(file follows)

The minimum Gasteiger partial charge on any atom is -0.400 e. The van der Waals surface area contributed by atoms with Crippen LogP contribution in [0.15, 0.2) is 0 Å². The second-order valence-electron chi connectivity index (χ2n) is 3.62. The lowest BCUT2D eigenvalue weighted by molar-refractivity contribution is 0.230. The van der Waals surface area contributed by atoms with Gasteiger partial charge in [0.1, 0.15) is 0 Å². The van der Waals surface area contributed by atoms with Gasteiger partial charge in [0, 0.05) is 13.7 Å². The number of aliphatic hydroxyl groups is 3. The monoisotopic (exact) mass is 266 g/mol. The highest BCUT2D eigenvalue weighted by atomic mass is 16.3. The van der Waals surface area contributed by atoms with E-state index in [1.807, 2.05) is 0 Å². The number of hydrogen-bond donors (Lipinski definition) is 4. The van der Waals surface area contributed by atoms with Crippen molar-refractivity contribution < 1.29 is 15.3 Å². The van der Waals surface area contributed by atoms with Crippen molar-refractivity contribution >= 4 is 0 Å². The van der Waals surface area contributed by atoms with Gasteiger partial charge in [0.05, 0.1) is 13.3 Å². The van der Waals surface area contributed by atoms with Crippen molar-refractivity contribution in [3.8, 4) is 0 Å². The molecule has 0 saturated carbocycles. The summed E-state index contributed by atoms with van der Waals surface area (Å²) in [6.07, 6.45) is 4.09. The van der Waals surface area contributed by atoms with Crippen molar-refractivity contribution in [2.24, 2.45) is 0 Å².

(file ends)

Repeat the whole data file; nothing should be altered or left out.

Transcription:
The minimum Gasteiger partial charge on any atom is -0.400 e. The van der Waals surface area contributed by atoms with Crippen LogP contribution in [0.15, 0.2) is 0 Å². The second-order valence-electron chi connectivity index (χ2n) is 3.62. The lowest BCUT2D eigenvalue weighted by molar-refractivity contribution is 0.230. The van der Waals surface area contributed by atoms with Gasteiger partial charge in [0.1, 0.15) is 0 Å². The van der Waals surface area contributed by atoms with Gasteiger partial charge in [0, 0.05) is 13.7 Å². The number of aliphatic hydroxyl groups is 3. The monoisotopic (exact) mass is 266 g/mol. The highest BCUT2D eigenvalue weighted by atomic mass is 16.3. The van der Waals surface area contributed by atoms with E-state index in [1.807, 2.05) is 0 Å². The number of hydrogen-bond donors (Lipinski definition) is 4. The van der Waals surface area contributed by atoms with Crippen molar-refractivity contribution < 1.29 is 15.3 Å². The van der Waals surface area contributed by atoms with Crippen molar-refractivity contribution >= 4 is 0 Å². The van der Waals surface area contributed by atoms with Gasteiger partial charge in [0.05, 0.1) is 13.3 Å². The van der Waals surface area contributed by atoms with Crippen molar-refractivity contribution in [3.8, 4) is 0 Å². The molecule has 0 saturated carbocycles. The summed E-state index contributed by atoms with van der Waals surface area (Å²) in [6.07, 6.45) is 4.09. The van der Waals surface area contributed by atoms with Crippen molar-refractivity contribution in [2.24, 2.45) is 0 Å².